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Changing Directions, Changing Lives: The Mental Health Strategy for Canada

On May 8th, 2012 the Mental Health Commission of Canada released their report ‘Changing Directions, Changing Lives: The Mental Health Strategy for Canada’. The Strategy focuses on improving mental health and well-being for all people living in Canada and on creating a mental health system that can meet the needs of people of all ages living with mental health problems and illnesses and their families.

Drawing on the best available evidence and on input from thousands of people across Canada, Changing Directions, Changing Lives translates this vision into recommendations for action. The scope of the Strategy is broad and its recommendations are grouped into six key Strategic Directions. The six Strategic Directions are as follows:

Promote mental health across the lifespan in homes, schools, and workplaces, and prevent mental illness and suicide wherever possible.

Priorities:

  1. Increase awareness about how to promote mental health, prevent mental illness and suicide wherever possible, and reduce stigma
  2. Increase the capacity of families, caregivers, schools, post-secondary institutions and community organizations to promote the mental health of infants, children, and youth, prevent mental illness and suicide wherever possible, and intervene early when problems first emerge
  3. Create mentally healthy workplaces
  4. Increase the capacity of older adults, families, care settings, and communities to promote mental health in later life, prevent mental illness and suicide wherever possible, and intervene early when problems first emerge

Foster recovery and well-being for people of all ages living with mental health problems and illnesses, and uphold their rights.

Priorities:

  1. Shift policies and practices toward recovery and wellbeing for people of all ages living with mental health problems and illnesses, and their families
  2. Actively involve people living with mental health problems and illnesses and their families in making decisions about service systems
  3. Uphold the rights of people living with mental health problems and illnesses
  4. Reduce the over-representation of people living with mental health problems and illnesses in the criminal justice system, and provide appropriate services, treatment and supports to those who are in the system

Provide access to the right combination of services, treatments and supports, when and where people need them.

Priorities:

  1. Expand the role of primary health care in meeting mental health needs
  2. Increase the availability and coordination of mental health services in the community for people of all ages
  3. Provide better access to intensive, acute, and highly specialized services, treatments and supports when they are needed by people living with severe or complex mental health problems and illnesses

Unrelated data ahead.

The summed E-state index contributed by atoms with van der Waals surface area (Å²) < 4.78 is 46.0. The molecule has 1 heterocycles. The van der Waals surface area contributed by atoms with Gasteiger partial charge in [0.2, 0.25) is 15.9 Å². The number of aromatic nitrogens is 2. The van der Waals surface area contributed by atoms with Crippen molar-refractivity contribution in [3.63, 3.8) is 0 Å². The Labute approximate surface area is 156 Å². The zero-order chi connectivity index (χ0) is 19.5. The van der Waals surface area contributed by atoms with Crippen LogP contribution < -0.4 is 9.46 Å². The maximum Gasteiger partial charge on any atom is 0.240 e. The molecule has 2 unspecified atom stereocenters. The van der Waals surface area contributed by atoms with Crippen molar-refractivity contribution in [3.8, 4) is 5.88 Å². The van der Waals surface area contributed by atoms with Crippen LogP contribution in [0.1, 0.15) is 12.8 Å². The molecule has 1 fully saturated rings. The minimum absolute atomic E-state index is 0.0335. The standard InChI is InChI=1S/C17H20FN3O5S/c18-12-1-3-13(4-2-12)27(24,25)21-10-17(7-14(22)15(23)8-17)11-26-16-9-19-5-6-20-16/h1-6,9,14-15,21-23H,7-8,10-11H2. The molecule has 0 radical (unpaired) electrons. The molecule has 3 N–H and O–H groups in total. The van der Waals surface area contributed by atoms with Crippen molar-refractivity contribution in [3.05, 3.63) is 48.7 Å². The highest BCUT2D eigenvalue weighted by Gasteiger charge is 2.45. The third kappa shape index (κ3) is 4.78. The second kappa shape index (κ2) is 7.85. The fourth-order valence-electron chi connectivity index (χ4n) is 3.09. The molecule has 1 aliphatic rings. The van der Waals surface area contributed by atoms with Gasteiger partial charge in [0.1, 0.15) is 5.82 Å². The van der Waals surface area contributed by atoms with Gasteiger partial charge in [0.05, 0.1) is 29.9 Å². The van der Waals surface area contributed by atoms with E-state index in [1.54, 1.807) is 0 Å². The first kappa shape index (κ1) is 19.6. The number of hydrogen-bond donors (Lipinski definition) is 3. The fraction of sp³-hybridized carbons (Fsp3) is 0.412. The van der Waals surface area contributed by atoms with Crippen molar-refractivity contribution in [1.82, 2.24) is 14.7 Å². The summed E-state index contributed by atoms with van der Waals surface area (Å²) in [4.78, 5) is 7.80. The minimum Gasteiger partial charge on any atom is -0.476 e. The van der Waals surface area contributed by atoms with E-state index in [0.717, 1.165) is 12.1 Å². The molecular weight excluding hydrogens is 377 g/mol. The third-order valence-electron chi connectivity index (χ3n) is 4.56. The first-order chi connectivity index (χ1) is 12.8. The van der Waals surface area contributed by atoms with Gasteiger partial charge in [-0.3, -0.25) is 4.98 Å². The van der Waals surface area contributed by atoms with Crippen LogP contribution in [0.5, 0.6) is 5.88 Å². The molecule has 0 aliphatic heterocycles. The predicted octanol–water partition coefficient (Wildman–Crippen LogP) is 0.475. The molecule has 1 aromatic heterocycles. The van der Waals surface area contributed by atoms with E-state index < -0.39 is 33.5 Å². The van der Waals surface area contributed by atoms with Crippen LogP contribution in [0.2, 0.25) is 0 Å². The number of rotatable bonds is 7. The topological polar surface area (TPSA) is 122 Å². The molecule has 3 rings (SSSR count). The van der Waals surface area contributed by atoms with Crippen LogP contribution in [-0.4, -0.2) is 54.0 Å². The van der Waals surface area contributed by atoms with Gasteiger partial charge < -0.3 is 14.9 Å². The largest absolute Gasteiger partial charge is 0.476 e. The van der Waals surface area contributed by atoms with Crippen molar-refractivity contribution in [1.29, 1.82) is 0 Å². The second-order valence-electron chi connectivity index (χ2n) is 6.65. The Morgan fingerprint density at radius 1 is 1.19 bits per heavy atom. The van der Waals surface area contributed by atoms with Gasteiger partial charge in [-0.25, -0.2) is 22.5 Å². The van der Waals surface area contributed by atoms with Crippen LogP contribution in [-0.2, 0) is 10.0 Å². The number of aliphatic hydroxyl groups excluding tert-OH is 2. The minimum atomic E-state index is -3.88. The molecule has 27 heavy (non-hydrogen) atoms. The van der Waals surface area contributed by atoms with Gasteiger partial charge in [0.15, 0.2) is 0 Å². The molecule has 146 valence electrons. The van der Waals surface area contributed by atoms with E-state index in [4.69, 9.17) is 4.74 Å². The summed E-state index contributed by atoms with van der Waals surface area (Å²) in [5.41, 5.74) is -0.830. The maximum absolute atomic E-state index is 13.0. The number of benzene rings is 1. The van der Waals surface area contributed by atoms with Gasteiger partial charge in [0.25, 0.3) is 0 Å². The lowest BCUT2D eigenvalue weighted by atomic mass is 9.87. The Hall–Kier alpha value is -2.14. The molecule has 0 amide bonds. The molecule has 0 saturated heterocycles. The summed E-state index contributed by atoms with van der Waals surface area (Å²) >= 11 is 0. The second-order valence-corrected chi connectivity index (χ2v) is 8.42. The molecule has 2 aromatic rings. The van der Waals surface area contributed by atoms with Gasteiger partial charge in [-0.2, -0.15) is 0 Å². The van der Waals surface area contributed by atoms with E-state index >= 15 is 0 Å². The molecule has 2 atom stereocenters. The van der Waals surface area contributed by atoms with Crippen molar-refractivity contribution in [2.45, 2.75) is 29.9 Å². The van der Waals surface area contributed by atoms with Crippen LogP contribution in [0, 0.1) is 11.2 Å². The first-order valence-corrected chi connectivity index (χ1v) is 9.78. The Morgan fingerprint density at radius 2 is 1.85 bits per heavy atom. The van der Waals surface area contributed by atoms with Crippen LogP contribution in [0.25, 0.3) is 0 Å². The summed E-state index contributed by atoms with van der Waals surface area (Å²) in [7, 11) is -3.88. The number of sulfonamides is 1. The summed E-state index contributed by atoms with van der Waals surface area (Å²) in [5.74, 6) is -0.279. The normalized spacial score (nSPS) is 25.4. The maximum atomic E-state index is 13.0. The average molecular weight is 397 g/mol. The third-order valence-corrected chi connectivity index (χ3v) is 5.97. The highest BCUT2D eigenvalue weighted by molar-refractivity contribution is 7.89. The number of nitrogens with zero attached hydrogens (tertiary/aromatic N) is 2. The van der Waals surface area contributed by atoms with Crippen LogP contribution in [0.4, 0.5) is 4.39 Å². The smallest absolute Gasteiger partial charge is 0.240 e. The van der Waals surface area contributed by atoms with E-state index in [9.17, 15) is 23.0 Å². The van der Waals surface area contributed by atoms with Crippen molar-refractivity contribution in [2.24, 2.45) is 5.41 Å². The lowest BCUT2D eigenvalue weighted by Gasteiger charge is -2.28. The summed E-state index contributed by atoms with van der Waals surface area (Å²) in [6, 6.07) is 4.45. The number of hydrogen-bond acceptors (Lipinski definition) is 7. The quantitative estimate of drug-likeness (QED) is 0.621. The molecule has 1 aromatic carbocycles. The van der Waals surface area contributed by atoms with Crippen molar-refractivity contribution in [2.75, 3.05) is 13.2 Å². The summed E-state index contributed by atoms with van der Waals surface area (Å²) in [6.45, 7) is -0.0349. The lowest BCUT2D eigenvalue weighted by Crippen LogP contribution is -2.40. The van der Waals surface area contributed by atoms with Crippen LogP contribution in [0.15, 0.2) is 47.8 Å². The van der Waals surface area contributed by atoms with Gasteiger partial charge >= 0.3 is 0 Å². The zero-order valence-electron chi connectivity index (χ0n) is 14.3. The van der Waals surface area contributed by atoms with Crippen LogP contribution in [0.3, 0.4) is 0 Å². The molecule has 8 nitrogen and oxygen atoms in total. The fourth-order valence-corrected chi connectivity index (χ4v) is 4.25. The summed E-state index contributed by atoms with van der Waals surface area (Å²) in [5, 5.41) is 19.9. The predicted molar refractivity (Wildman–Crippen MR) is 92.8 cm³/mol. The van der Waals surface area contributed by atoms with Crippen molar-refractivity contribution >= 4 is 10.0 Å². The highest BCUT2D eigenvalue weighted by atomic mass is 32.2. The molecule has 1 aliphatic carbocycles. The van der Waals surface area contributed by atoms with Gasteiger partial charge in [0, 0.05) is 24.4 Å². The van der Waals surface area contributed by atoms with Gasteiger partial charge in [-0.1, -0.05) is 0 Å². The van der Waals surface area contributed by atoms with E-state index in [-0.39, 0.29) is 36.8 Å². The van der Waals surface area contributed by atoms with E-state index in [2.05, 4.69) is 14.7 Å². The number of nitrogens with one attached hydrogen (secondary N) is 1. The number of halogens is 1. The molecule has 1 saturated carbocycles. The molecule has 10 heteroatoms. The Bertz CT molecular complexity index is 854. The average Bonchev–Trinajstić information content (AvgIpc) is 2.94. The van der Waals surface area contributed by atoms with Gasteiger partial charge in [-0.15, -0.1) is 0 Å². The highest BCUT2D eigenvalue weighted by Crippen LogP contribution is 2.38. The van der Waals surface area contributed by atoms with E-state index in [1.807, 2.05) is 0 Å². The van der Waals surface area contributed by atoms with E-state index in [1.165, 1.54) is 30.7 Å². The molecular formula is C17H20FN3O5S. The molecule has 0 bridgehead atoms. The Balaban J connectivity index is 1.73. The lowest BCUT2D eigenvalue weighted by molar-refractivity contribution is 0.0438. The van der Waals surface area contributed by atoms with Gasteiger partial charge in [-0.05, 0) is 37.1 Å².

4. Recognize peer support as an essential component of mental health services
  5. Increase access to housing with supports, and to income, employment, and education support for people living with mental health problems and illnesses, and provide greater support to families

Reduce disparities in risk factors and access to mental health services, and strengthen the response to the needs of diverse communities and Northerners.

Priorities:

  1. Make improving mental health a goal when working to enhance overall living conditions and health outcomes
  2. Improve mental health services and supports by and for immigrants, refugees, ethno-cultural and racialized groups
  3. Tackle the pressing mental health challenges in northern and remote communities
  4. Strengthen the response to the mental health needs of minority official language communities (Francophone and Anglophone)
  5. Address the specific mental health needs related to gender and sexual orientation

Work with First Nations, Inuit, and Métis to address their mental health needs, acknowledging their distinct circumstances, rights and cultures.

Priorities:

  1. Establish a coordinated continuum of mental wellness services (mental health and substance use services) for and by First Nations, which includes traditional, cultural, and mainstream approaches
  2. Establish a coordinated continuum of mental wellness services (mental health and substance use services) for and by Inuit, which includes traditional, cultural, and clinical approaches
  3. Build Métis capacity to improve mental health and to improve access to mental health and addictions services through meaningful, inclusive, and equitable engagement processes and research
  4. Strengthen the response to First Nations, Inuit, and Métis urban and rural mental health issues, and to complex social issues that affect mental health

Mobilize leadership, improve knowledge, and foster collaboration at all levels.

Priorities:

  1. Coordinate mental health policies across governments and across sectors
  2. Improve mental health data collection, research, and knowledge exchange across Canada
  3. Strengthen mental health human resources
  4. Expand the leadership role of people living with mental health problems and illnesses, and their families, in setting mental health-related policy

 

The full version of Changing Directions, Changing Lives is available here